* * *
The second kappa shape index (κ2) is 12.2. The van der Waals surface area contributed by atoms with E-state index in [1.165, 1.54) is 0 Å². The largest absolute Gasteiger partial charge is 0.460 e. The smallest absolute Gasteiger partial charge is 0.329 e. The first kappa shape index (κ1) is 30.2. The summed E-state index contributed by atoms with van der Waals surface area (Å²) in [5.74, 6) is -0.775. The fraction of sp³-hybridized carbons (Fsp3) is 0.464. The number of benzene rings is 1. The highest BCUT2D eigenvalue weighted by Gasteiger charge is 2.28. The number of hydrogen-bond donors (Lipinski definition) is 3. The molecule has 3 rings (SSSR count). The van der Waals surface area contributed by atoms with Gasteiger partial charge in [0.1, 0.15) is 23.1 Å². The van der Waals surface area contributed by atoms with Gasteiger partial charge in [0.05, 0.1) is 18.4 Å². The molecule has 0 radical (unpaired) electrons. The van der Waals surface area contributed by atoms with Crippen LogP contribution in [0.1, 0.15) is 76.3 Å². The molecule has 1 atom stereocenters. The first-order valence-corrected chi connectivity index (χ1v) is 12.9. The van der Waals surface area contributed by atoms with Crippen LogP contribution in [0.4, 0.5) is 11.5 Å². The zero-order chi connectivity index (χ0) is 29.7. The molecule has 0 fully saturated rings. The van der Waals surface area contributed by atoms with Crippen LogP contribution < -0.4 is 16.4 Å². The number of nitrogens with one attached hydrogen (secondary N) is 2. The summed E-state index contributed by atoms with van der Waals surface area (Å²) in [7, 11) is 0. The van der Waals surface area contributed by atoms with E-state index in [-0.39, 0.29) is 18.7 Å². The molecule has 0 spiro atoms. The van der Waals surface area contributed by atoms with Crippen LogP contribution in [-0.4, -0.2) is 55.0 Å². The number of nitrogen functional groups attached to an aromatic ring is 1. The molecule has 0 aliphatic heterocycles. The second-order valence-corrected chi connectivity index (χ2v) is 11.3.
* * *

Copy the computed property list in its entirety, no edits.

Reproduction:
The second kappa shape index (κ2) is 12.2. The van der Waals surface area contributed by atoms with E-state index in [1.165, 1.54) is 0 Å². The largest absolute Gasteiger partial charge is 0.460 e. The smallest absolute Gasteiger partial charge is 0.329 e. The first kappa shape index (κ1) is 30.2. The summed E-state index contributed by atoms with van der Waals surface area (Å²) in [5.74, 6) is -0.775. The fraction of sp³-hybridized carbons (Fsp3) is 0.464. The number of benzene rings is 1. The highest BCUT2D eigenvalue weighted by Gasteiger charge is 2.28. The number of hydrogen-bond donors (Lipinski definition) is 3. The molecule has 3 rings (SSSR count). The van der Waals surface area contributed by atoms with Gasteiger partial charge in [0.1, 0.15) is 23.1 Å². The van der Waals surface area contributed by atoms with Gasteiger partial charge in [0.05, 0.1) is 18.4 Å². The molecule has 0 radical (unpaired) electrons. The van der Waals surface area contributed by atoms with Crippen LogP contribution in [0.1, 0.15) is 76.3 Å². The molecule has 1 atom stereocenters. The first-order valence-corrected chi connectivity index (χ1v) is 12.9. The van der Waals surface area contributed by atoms with Crippen LogP contribution in [0.4, 0.5) is 11.5 Å². The zero-order chi connectivity index (χ0) is 29.7. The molecule has 0 fully saturated rings. The van der Waals surface area contributed by atoms with Crippen LogP contribution < -0.4 is 16.4 Å². The number of nitrogens with one attached hydrogen (secondary N) is 2. The summed E-state index contributed by atoms with van der Waals surface area (Å²) in [7, 11) is 0. The van der Waals surface area contributed by atoms with E-state index in [-0.39, 0.29) is 18.7 Å². The molecule has 0 spiro atoms. The van der Waals surface area contributed by atoms with Crippen LogP contribution in [-0.4, -0.2) is 55.0 Å². The number of nitrogen functional groups attached to an aromatic ring is 1. The molecule has 0 aliphatic heterocycles. The second-order valence-corrected chi connectivity index (χ2v) is 11.3.